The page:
Her parents obviously find a way to ruin those plans. Rather than be a brat about it, however, the girl finds understanding and thanks. She improvises joy after realizing the perfection she believed in may not have been as perfect as what she has. Kove therefore injects some nice children’s book morality to the proceedings amidst humor (a three-legged chair gag is great) and artistry (I loved the translucency of the tree leaves to denote their lack of opaqueness even as a whole). The aesthetic is very much two-dimensional Flash animation-esque, but the content helps render any unfair thoughts about it not being Pixar-quality moot. There is a charm to the look that recalls stories from my own childhood—the simplicity of quality many forget in lieu of life-like animated spectacle.
The Bigger Picture – UK – 7 minutes
For once publicity jargon—namely “The Bigger Picture is quite simply the most innovative animated short you will see this year”—is backed up because this Oscar-nominated short is a stunning feat of mixed media animation. The subject matter is a downer considering it deals with two grown brothers one of whom cares for their mother and questions whether putting her in a home is better solution for her while the other hardly around screams about such thoughts as inhumane, but the aesthetic bringing their tale to life must be seen to be believed. Painted on the walls of a life-sized set with papier-mâché limbs protruding when necessary to interact with physical objects, the sheer scope of having to permanently paint over each composed frame before starting the next is impossible to imagine.
At first I wasn’t sure what I was seeing because it seemed so intense a process. A bag of groceries empties on the a kitchen counter with the man doing it (Christopher Nightingale‘s Nick) flat against the wall, effortlessly moving along the painted plaster to disprove my initially thought he was merely superimposed above it. An impressionistic car drives on the glass window and Richard (Alisdair Simpson) arrives, shifting past his brother so he is bisected atop a cupboard door before angering Nick enough to open said door and force the face that made him mad out of sight. Pouring water rains plastic onto the floor a la The LEGO Movie‘s translucent blocks doing the same; a vacuum cleaner literally sucks up an entire scene; and the lighting in night sequences looks like a Godfried Schalcken painting.
Director Daisy Jacobs has outdone herself visually and in the process has allowed my brain to push the plot she and Jennifer Majka wrote completely to the background. The heaviness of the situation and inevitable certainty of mankind needing to care for ailing, aging, and dying parents doesn’t help, but I became lost in its unique picture as opposed to the poignant message above it. Death looms large from the beginning with an underappreciated son belittled by the woman he’s sacrificed personal success to save and his high-flying, smooth-talking brother thinking about important things from a purely academic position until reality slaps him awake. You will need to watch twice to devote the focus integral to experiencing what’s happening, but in all honesty I’d have viewed it again to see the animation. Its story depth is a bonus.
The Dam Keeper – USA – 18 minutes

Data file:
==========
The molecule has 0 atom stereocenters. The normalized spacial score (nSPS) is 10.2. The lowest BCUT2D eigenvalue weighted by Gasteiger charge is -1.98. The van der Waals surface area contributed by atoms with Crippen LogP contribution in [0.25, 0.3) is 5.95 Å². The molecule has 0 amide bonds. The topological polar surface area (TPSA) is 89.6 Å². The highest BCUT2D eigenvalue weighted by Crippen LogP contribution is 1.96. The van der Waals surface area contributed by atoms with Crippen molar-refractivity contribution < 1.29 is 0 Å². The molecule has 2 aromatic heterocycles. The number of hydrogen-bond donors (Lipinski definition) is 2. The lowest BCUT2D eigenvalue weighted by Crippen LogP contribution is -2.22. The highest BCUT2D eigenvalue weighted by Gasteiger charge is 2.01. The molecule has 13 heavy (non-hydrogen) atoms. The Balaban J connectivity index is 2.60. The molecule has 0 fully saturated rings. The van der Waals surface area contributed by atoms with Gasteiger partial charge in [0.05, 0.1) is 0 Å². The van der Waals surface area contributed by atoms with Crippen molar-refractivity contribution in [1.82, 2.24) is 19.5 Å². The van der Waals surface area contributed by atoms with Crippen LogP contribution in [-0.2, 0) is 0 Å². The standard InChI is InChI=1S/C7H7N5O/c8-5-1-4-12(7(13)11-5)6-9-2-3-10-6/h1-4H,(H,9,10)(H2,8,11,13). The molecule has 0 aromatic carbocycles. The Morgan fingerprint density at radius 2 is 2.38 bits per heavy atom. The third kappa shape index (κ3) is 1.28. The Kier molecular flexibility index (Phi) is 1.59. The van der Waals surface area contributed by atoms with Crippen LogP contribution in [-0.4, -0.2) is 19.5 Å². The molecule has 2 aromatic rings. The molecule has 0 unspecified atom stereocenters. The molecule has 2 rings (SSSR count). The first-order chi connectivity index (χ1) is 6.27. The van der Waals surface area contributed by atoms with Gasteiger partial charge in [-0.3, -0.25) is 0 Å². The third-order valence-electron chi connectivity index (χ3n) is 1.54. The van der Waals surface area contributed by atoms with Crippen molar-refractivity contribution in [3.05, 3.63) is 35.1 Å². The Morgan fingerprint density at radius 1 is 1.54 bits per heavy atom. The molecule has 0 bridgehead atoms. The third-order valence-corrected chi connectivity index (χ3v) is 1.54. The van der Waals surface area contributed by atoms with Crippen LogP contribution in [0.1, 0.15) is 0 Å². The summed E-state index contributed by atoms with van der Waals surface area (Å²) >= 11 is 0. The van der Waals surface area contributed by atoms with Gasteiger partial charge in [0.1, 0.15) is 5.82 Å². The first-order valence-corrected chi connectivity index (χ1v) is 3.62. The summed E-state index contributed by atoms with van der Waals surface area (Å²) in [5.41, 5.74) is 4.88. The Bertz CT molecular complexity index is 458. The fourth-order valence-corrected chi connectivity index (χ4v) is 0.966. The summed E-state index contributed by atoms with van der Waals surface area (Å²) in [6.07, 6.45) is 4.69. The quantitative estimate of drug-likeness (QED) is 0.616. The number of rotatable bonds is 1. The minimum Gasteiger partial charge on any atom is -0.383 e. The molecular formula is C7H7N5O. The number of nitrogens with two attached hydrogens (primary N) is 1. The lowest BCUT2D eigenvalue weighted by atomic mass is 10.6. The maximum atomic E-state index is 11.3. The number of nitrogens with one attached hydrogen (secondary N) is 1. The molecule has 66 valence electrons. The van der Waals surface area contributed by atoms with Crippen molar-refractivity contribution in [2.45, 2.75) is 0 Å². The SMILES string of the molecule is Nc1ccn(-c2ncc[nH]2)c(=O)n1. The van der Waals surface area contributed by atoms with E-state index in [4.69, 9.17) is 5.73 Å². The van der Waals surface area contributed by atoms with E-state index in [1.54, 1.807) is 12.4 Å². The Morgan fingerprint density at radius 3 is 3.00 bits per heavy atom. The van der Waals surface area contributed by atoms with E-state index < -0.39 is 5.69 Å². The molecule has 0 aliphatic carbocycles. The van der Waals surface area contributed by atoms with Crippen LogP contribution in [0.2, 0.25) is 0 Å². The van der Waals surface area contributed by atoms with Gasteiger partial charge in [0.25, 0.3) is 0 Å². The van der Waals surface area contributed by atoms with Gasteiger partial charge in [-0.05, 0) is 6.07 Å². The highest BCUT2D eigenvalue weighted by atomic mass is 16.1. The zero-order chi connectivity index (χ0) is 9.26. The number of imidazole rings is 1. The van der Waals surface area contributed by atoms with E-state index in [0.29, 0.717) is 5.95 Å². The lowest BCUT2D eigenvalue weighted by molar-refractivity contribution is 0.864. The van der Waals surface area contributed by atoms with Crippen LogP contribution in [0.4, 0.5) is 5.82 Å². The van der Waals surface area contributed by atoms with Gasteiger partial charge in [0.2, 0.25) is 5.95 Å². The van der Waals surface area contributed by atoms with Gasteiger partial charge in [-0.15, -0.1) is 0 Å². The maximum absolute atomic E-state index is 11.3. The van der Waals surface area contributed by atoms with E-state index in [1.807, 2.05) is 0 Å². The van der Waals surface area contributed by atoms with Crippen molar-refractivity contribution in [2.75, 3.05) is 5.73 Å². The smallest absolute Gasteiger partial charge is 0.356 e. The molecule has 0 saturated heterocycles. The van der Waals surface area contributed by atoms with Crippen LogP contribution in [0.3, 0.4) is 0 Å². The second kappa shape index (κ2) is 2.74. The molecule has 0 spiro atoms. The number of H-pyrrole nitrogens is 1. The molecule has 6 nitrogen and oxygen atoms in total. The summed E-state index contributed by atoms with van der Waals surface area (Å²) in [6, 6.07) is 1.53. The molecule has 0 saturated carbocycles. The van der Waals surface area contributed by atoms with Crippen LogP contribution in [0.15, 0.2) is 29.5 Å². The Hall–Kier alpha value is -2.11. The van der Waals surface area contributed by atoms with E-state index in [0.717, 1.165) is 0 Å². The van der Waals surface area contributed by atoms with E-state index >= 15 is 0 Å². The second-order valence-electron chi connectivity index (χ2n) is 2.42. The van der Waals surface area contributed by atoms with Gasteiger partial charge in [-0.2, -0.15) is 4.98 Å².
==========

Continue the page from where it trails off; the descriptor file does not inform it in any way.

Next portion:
An inclusive metaphor, The Dam Keeper‘s young Pig is made to combat the darkness of adolescence spent as an outcast and the black ash threatening to consume his town unless he stays vigilant at the windmill dam where he lives and works. He’s the protector of all the animals below the wall, a child shouldering the responsibility of an adult in a way none of his peers can or want to understand. To them he is merely a dirty pig covered in soot, ignorant to the fact of his keeping that soot at bay so it will never touch them. Left alone to endure the rampant bullying unleashed upon him, the arrival of an outsider brings hope that change and understanding can occur.
Written and directed by Robert Kondo and Daisuke ‘Dice’ Tsutsumi, the story of their underappreciated Pig is brought to life in a rough, children’s book aesthetic of textured color fields without the need of thick outlines or edged delineations. It reminds me of the illustrations I’d see as a kid with a loose technique and cute characters populating a world much like mine. Beyond the desolation of their land getting ravaged by dust storms daily as though some warning of what’s to come via global warning, Tonko House, LLC personifies the animal kingdom for a family friendly appeal that grabs attention yet remains relatable. Allowing them to exist in a darker world of ridicule, vengeance, and empathy, however, is what sets it apart.
The Dam Keeper goes darker in tone than expected once the in-coming Fox befriends Pig like no one ever had. It’s such a common scene generally followed by the transformation from pariah to equal with some comeuppance for the bullies. Impressively, this isn’t how the direction they go. Instead this short gives us a moment of jealousy, rage, and betrayal—a perfect cocktail of “last straw” markers firmly planting Pig in sorrow while the smoke envelops them all. It’s an impulse we all feel, a yearning to make our oppressors walk in our shoes and know our plight. And in Pig’s anger comes the revelation things aren’t always what they seem. Because just as he trusts the gas mask to stave off the ash above, so too must he trust the kindness of his friend below.